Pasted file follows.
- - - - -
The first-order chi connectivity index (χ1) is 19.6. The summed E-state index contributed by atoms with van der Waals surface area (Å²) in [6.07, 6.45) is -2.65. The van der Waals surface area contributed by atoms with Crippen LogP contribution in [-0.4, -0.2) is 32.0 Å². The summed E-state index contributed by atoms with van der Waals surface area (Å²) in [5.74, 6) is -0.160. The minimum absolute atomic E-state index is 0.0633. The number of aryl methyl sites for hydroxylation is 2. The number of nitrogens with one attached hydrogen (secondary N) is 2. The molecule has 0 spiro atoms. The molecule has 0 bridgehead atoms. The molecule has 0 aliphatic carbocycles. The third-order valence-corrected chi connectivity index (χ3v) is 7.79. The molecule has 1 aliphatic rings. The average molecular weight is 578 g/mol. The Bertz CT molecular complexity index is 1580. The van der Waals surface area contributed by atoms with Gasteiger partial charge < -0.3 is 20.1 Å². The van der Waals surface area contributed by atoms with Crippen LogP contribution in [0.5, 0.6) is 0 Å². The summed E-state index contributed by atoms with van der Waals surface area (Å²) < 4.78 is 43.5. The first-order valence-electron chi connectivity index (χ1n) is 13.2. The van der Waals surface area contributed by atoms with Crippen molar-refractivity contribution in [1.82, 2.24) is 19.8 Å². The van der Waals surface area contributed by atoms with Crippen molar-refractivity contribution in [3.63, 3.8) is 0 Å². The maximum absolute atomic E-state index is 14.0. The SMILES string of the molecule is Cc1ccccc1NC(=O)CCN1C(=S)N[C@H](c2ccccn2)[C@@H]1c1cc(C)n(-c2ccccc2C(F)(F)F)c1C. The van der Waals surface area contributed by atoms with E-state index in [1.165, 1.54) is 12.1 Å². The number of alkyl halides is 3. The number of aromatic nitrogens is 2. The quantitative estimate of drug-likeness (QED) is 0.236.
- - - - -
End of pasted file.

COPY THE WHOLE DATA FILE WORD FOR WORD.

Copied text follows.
The first-order chi connectivity index (χ1) is 19.6. The summed E-state index contributed by atoms with van der Waals surface area (Å²) in [6.07, 6.45) is -2.65. The van der Waals surface area contributed by atoms with Crippen LogP contribution in [-0.4, -0.2) is 32.0 Å². The summed E-state index contributed by atoms with van der Waals surface area (Å²) in [5.74, 6) is -0.160. The minimum absolute atomic E-state index is 0.0633. The number of aryl methyl sites for hydroxylation is 2. The number of nitrogens with one attached hydrogen (secondary N) is 2. The molecule has 0 spiro atoms. The molecule has 0 bridgehead atoms. The molecule has 0 aliphatic carbocycles. The third-order valence-corrected chi connectivity index (χ3v) is 7.79. The molecule has 1 aliphatic rings. The average molecular weight is 578 g/mol. The Bertz CT molecular complexity index is 1580. The van der Waals surface area contributed by atoms with Gasteiger partial charge < -0.3 is 20.1 Å². The van der Waals surface area contributed by atoms with Crippen LogP contribution in [0.5, 0.6) is 0 Å². The summed E-state index contributed by atoms with van der Waals surface area (Å²) < 4.78 is 43.5. The first-order valence-electron chi connectivity index (χ1n) is 13.2. The van der Waals surface area contributed by atoms with Crippen molar-refractivity contribution in [1.82, 2.24) is 19.8 Å². The van der Waals surface area contributed by atoms with Crippen molar-refractivity contribution in [3.63, 3.8) is 0 Å². The maximum absolute atomic E-state index is 14.0. The SMILES string of the molecule is Cc1ccccc1NC(=O)CCN1C(=S)N[C@H](c2ccccn2)[C@@H]1c1cc(C)n(-c2ccccc2C(F)(F)F)c1C. The van der Waals surface area contributed by atoms with E-state index in [1.165, 1.54) is 12.1 Å². The number of alkyl halides is 3. The number of aromatic nitrogens is 2. The quantitative estimate of drug-likeness (QED) is 0.236.